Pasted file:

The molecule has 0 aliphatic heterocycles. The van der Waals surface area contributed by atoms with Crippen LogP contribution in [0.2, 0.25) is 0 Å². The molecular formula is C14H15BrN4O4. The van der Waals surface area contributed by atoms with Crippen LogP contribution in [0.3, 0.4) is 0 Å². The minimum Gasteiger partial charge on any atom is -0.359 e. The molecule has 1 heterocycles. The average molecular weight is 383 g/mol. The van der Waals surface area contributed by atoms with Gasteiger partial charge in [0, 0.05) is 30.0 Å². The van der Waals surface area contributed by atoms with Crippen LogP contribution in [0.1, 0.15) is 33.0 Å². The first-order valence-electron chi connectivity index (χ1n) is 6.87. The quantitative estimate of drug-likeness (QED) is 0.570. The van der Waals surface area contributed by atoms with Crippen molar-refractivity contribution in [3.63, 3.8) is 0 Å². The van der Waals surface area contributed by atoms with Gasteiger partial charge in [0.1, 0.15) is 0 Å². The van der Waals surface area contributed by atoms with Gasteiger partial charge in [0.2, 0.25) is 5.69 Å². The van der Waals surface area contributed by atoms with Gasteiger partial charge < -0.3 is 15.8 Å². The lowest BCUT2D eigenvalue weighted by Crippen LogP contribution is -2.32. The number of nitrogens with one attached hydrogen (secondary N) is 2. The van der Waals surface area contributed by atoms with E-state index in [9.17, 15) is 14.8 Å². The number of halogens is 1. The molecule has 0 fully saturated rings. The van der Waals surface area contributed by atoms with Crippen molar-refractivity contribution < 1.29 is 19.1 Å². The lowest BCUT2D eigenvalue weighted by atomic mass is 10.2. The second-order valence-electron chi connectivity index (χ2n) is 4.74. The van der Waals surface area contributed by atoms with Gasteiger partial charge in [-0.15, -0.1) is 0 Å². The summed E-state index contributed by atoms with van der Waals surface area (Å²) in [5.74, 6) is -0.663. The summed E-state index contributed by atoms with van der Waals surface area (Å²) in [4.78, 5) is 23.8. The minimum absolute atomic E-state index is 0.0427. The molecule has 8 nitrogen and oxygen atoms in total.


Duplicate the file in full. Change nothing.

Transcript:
The molecule has 0 aliphatic heterocycles. The van der Waals surface area contributed by atoms with Crippen LogP contribution in [0.2, 0.25) is 0 Å². The molecular formula is C14H15BrN4O4. The van der Waals surface area contributed by atoms with Crippen LogP contribution in [0.3, 0.4) is 0 Å². The minimum Gasteiger partial charge on any atom is -0.359 e. The molecule has 1 heterocycles. The average molecular weight is 383 g/mol. The van der Waals surface area contributed by atoms with Gasteiger partial charge in [0, 0.05) is 30.0 Å². The van der Waals surface area contributed by atoms with Crippen LogP contribution in [0.1, 0.15) is 33.0 Å². The first-order valence-electron chi connectivity index (χ1n) is 6.87. The quantitative estimate of drug-likeness (QED) is 0.570. The van der Waals surface area contributed by atoms with Crippen molar-refractivity contribution in [3.63, 3.8) is 0 Å². The van der Waals surface area contributed by atoms with Gasteiger partial charge in [0.1, 0.15) is 0 Å². The van der Waals surface area contributed by atoms with Gasteiger partial charge in [0.2, 0.25) is 5.69 Å². The van der Waals surface area contributed by atoms with Gasteiger partial charge < -0.3 is 15.8 Å². The lowest BCUT2D eigenvalue weighted by Crippen LogP contribution is -2.32. The number of nitrogens with one attached hydrogen (secondary N) is 2. The van der Waals surface area contributed by atoms with E-state index in [9.17, 15) is 14.8 Å². The number of halogens is 1. The molecule has 0 fully saturated rings. The van der Waals surface area contributed by atoms with Crippen molar-refractivity contribution < 1.29 is 19.1 Å². The lowest BCUT2D eigenvalue weighted by atomic mass is 10.2. The second-order valence-electron chi connectivity index (χ2n) is 4.74. The van der Waals surface area contributed by atoms with Gasteiger partial charge in [-0.15, -0.1) is 0 Å². The summed E-state index contributed by atoms with van der Waals surface area (Å²) in [5.74, 6) is -0.663. The summed E-state index contributed by atoms with van der Waals surface area (Å²) in [4.78, 5) is 23.8. The minimum absolute atomic E-state index is 0.0427. The molecule has 8 nitrogen and oxygen atoms in total.